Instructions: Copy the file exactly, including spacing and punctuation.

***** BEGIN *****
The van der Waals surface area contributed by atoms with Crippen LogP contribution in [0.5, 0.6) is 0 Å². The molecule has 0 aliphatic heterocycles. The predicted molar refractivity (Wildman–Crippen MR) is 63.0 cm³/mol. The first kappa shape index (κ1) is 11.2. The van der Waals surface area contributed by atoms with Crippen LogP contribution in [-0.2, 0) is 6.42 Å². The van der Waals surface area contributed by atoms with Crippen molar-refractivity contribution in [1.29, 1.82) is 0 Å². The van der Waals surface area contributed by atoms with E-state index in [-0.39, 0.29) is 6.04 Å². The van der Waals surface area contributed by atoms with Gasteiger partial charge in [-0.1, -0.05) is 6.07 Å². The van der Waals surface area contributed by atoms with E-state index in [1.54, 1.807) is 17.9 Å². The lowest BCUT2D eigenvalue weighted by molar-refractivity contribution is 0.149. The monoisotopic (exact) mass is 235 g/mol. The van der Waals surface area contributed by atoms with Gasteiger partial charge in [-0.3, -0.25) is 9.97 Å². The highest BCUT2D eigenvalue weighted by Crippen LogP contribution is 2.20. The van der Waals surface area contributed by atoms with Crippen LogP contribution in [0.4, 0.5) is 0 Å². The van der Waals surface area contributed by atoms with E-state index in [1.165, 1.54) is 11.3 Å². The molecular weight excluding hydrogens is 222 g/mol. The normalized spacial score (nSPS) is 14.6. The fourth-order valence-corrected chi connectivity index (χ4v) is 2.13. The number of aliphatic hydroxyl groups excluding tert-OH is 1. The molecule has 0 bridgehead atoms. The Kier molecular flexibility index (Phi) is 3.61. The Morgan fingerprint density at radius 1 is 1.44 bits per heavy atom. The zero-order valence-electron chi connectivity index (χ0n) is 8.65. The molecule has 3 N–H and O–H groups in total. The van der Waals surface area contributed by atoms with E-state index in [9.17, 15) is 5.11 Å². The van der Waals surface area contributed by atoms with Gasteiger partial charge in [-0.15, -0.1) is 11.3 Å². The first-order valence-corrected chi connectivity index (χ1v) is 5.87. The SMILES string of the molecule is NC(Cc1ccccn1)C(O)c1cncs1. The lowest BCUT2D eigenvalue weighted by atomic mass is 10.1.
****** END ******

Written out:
The van der Waals surface area contributed by atoms with Crippen LogP contribution in [0.5, 0.6) is 0 Å². The molecule has 0 aliphatic heterocycles. The predicted molar refractivity (Wildman–Crippen MR) is 63.0 cm³/mol. The first kappa shape index (κ1) is 11.2. The van der Waals surface area contributed by atoms with Crippen LogP contribution in [-0.2, 0) is 6.42 Å². The van der Waals surface area contributed by atoms with Crippen molar-refractivity contribution in [1.29, 1.82) is 0 Å². The van der Waals surface area contributed by atoms with E-state index in [-0.39, 0.29) is 6.04 Å². The van der Waals surface area contributed by atoms with Gasteiger partial charge in [-0.1, -0.05) is 6.07 Å². The van der Waals surface area contributed by atoms with E-state index in [1.54, 1.807) is 17.9 Å². The lowest BCUT2D eigenvalue weighted by molar-refractivity contribution is 0.149. The monoisotopic (exact) mass is 235 g/mol. The van der Waals surface area contributed by atoms with Gasteiger partial charge in [-0.3, -0.25) is 9.97 Å². The highest BCUT2D eigenvalue weighted by Crippen LogP contribution is 2.20. The van der Waals surface area contributed by atoms with Crippen LogP contribution in [0.4, 0.5) is 0 Å². The van der Waals surface area contributed by atoms with E-state index in [1.165, 1.54) is 11.3 Å². The molecular weight excluding hydrogens is 222 g/mol. The normalized spacial score (nSPS) is 14.6. The fourth-order valence-corrected chi connectivity index (χ4v) is 2.13. The number of aliphatic hydroxyl groups excluding tert-OH is 1. The molecule has 0 bridgehead atoms. The Kier molecular flexibility index (Phi) is 3.61. The Morgan fingerprint density at radius 1 is 1.44 bits per heavy atom. The zero-order valence-electron chi connectivity index (χ0n) is 8.65. The molecule has 3 N–H and O–H groups in total. The van der Waals surface area contributed by atoms with E-state index in [9.17, 15) is 5.11 Å². The van der Waals surface area contributed by atoms with Gasteiger partial charge in [-0.15, -0.1) is 11.3 Å². The first-order valence-corrected chi connectivity index (χ1v) is 5.87. The SMILES string of the molecule is NC(Cc1ccccn1)C(O)c1cncs1. The lowest BCUT2D eigenvalue weighted by atomic mass is 10.1.